The gallbladder and the ducts that carry bile and other digestive enzymes from the liver, gallbladder, and pancreas to the small intestine are called the biliary system.
The biliary system consists of the organs and ducts by which bile is formed, concentrated, and carried from the liver to the duodenum (the first part of the small intestine). Bile removes waste products from the liver and carries bile salts, necessary for the breakdown and absorption of fat, to the intestine.
Bile is secreted by the liver cells and collected by a system of tubes that mirrors the blood supply to the organ. This network of bile-drainage channels carries the bile out of the liver by way of the hepatic ducts, which join together to form a common duct that opens into the duodenum at a controlled orifice called the ampulla of Vater. Bile does not pass directly into the duodenum but is first concentrated and then stored until needed in the gall bladder, a pear-shaped reservoir lying in a hollow under the liver, to which it gains access by way of the cystic duct.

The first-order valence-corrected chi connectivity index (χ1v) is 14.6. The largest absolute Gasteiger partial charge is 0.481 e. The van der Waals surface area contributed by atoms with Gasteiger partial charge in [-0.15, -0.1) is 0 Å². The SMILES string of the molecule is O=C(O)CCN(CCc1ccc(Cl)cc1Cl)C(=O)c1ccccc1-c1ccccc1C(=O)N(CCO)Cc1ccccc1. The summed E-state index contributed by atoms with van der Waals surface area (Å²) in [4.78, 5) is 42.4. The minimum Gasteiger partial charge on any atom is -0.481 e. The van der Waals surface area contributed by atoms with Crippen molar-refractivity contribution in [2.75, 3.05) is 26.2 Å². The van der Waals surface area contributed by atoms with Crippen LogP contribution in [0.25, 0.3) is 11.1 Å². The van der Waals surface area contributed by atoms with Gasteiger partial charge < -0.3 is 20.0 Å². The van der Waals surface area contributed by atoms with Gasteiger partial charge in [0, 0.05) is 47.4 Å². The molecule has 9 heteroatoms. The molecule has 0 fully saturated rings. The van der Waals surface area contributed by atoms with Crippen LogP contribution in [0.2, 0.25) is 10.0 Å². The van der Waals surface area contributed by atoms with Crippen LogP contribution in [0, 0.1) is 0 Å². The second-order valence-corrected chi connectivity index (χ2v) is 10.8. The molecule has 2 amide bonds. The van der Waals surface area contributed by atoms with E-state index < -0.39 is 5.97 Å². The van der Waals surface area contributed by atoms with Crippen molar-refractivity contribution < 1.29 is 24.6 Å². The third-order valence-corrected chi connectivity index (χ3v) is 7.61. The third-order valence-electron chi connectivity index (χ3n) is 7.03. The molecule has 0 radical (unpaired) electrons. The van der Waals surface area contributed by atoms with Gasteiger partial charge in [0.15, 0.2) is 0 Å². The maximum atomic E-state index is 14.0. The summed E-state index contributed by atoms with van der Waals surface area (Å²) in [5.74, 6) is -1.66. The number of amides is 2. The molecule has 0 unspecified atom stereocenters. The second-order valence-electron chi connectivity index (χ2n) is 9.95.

When food is eaten, the presence of fat in the duodenum causes the secretion of a hormone, which opens the ampulla of Vater and causes the gall bladder to contract, squeezing stored bile via the cystic and common bile ducts into the duodenum. In the duodenum, bile salts emulsify the fat, breaking it down to a kind of milk of microscopic globules.